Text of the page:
The Darcah Committee, Ajmer Vs. State of
Rajasthan  INSC 179 (24 April 1961)
GUPTA, K.C. DAS AIYYAR, T.L. VENKATARAMA
CITATION: 1962 AIR 574 1962 SCR Supl. (2) 265
CITATOR INFO :
R 1966 SC 108 (3)
Municipality--Costs incurred for repairs
realisable by Committee as tax--Magistrate entertaining application-If an
inferior criminal court-Ajmer-Merwara Municipalities Regulation, 1925
(Regulation VI of 1925), ss. 222(4), 234.
On the failure of the appellant to carry out
the requisition by the Municipality to execute certain repairs to its property
the Municipality carried out the said repairs after giving due notice, the cost
of which became recoverable from the appellant as tax under S. 222(4) of the
Ajmer Merwara Municipalities Regulation. The Municipality applied under S. 234
Of the Regulation to the Additional Tehsildar and Magistrate, II Class, Ajmer
for the recovery of the amount of cost incurred by them, and the magistrate
passed an order calling upon the appellant to pay the dues. Against this order
the appellant preferred a criminal revision application in the court of
Sessions judge which was rejected as there was no ground to interfere in
The appellant then moved the High Court in
its revisional jurisdiction wherein the respondents raised preliminary
objection that the criminal revision application filed by the appellant was
incompetent since the Magistrate who entertained respondent No. 2 Municipal
Committee's application under S. 234 was not an inferior criminal court under
S. 439 of the Criminal Procedure 266 Code, the said objection was upheld and
the criminal revision application dismissed on that ground.
The question was whether the Magistrate who
entertained the application made before him by the Municipality under s. 234 of
the Regulation was an inferior criminal court under S. 439 Of the Code of
Criminal Procedure, and also whether an application under S. 234 could be made
unless the rules were framed and the forms of the notice for making a demand
under S. 222 were prescribed.
Held, that the Proceedings initiated before a
Magistrate under S. 234 of the Ajmer Merwara Municipalities Regulation were
merely in the nature of recovery proceedings and no other questions could be
raised in the said proceedings.
The nature of the enquiry contemplated by S.
234 was very limited; it prima facie partook of the character of a ministerial
enquiry rather than judicial enquiry and at the best could be treated as a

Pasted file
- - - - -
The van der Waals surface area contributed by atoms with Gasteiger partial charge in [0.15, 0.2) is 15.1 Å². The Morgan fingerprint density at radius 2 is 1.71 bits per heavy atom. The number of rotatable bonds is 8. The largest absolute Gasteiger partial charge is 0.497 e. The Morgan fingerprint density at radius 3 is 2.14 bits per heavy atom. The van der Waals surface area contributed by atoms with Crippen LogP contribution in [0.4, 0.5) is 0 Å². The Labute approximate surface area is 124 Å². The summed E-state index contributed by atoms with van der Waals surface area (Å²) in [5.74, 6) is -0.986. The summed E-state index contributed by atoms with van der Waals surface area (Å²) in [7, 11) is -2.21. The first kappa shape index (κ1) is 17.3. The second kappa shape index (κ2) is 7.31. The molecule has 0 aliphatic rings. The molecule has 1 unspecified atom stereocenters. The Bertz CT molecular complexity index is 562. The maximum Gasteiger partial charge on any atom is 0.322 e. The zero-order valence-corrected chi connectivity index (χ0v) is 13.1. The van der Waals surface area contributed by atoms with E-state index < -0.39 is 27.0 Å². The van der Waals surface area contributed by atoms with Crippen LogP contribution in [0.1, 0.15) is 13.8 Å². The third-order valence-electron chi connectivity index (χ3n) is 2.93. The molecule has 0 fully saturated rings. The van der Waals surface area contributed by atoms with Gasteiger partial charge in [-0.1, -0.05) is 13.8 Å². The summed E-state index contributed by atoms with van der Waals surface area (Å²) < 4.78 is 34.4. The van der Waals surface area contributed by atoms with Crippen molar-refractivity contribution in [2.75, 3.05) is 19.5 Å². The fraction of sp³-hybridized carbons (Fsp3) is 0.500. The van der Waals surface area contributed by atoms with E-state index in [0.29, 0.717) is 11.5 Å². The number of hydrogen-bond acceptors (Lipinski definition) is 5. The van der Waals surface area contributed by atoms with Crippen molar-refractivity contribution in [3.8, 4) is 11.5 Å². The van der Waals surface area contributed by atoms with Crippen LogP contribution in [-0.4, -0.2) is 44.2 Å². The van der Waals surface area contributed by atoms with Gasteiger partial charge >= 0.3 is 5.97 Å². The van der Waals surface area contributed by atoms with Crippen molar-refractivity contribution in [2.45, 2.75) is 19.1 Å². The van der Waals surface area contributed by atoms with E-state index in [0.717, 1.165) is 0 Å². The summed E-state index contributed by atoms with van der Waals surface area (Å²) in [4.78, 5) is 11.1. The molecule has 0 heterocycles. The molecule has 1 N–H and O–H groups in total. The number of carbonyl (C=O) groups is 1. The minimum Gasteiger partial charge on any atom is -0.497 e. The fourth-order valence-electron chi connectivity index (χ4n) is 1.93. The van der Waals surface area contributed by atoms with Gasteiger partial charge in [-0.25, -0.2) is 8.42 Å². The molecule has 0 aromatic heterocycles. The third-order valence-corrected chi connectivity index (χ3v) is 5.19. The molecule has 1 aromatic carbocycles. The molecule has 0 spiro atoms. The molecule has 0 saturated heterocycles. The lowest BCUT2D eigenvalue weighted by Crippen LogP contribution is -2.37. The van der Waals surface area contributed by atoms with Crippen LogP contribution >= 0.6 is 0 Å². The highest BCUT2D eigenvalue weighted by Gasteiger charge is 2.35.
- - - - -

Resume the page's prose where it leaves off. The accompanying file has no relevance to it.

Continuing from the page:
proceeding of a civil nature but not a criminal proceeding and the Magistrate
who entertained the application was not an inferior criminal court.
Whatever may be the character of the
proceedings, whether it was purely ministerial or judicial or quasi-judicial,
the Magistrate who entertained the application and held the enquiry did so
because he was designated in that behalf and so he must be treated as a persona
designate and not as a Magistrate functioning and exercising his authority
under the Code of Criminal Procedure. He could not therefore be regarded as an
inferior criminal court.
Held, further, that if the rules were not
prescribed as required by S. 234 of the Regulation then all that could be said
was that there was no form prescribed for issuing a demand notice, that did not
mean that the statutory power conferred on the committee by s. 222(1) to make a
demand was unenforceable and an amount which was claimable by virtue of S.
222(1) did not cease to be claimable just because rules had not been framed
prescribing the form for making the said demand.
Crown through Municipal Committee, Ajmer v.
Amba Lal, AjmerMerwara Law journal, Vol. V, 92, Re Dinbai Jijibhai Khambatta,
(1919) I.L.R. 43 Bom. 864, V. B. D'Monte v. Bandra Borough Municipality, I.L.R.
1950 Bom. 522, Emperor v. Devappa Ramappa, (1918) 43 Bom. 607, Re Dalsukhram
Hurgovandas, (1907) 6 Cr. L. J. 425 and Municipal Committee, Lashkay v.
Shahbuddin, A.I.R. 1952 M. B. 48, referred to.
CRIMINAL APPELLATE JURISDICTION: Criminal Appeal
No. 162 of 1959.
Appeal by special leave from the judgment and
order dated January 13, 1959, of the Rajasthan High Court in D. B. Criminal
Revision No. 47 of 1957.
267 N. C. Chatterjee, J. L. Datta and C. P.
Lal, for the appellant.
Mukat Behari Lal Bhargava and Naunit Lal, for
1961. April 24. The Judgment of the Court was
delivered by GAJENDRAGADKAR, J.-On June 13,1950, the Municipal Committee,
Ajmer, respondent 2, issued a notice against the appellant, the Durgah
Committee, Ajmer, under s. 153 of the AjmerMerwara Municipalities Regulation,
1925 (VI of 1925) (hereafter called the Regulation) calling upon it to carry
out certain repairs in the Jhalra Wall which was in a dilapidated condition.
The appellant did not comply with the said requisition and so respondent 2
served another notice on the appellant under s. 220 of the Regulation intimating
to it that the required repairs would be carried out at the expense of
respondent 2 and that the cost incurred by it would be recovered from the
appellant. This notice was served on July 3, 1950. Even so the appellant took
no steps to make the repairs and so respondent 2 proceeded to get the repair
work done at its expense which amounted to Rs. 17,414. Under s. 222(4) of the
Regulation this sum became recoverable from the appellant as a tax. A notice of
demand in that behalf was issued on the appellant on April 1, 1952, and in
pursuance of the said notice respondent 2 applied to the Additional Tehsildar
and Magistrate II Class, Ajmer, for the recovery of the said amount under s.
234 of the Regulation.
In the proceedings before the learned
Magistrate the appellant raised certain pleas. These pleas were rejected and an
order was passed calling upon the appellant to pay the dues in question by
August 30, 1956. Against this order the appellant preferred a criminal revision
application in the Court of the Sessions Judge, Ajmer. The learned Sessions
Judge considered the contentions raised by the appellant and held that the view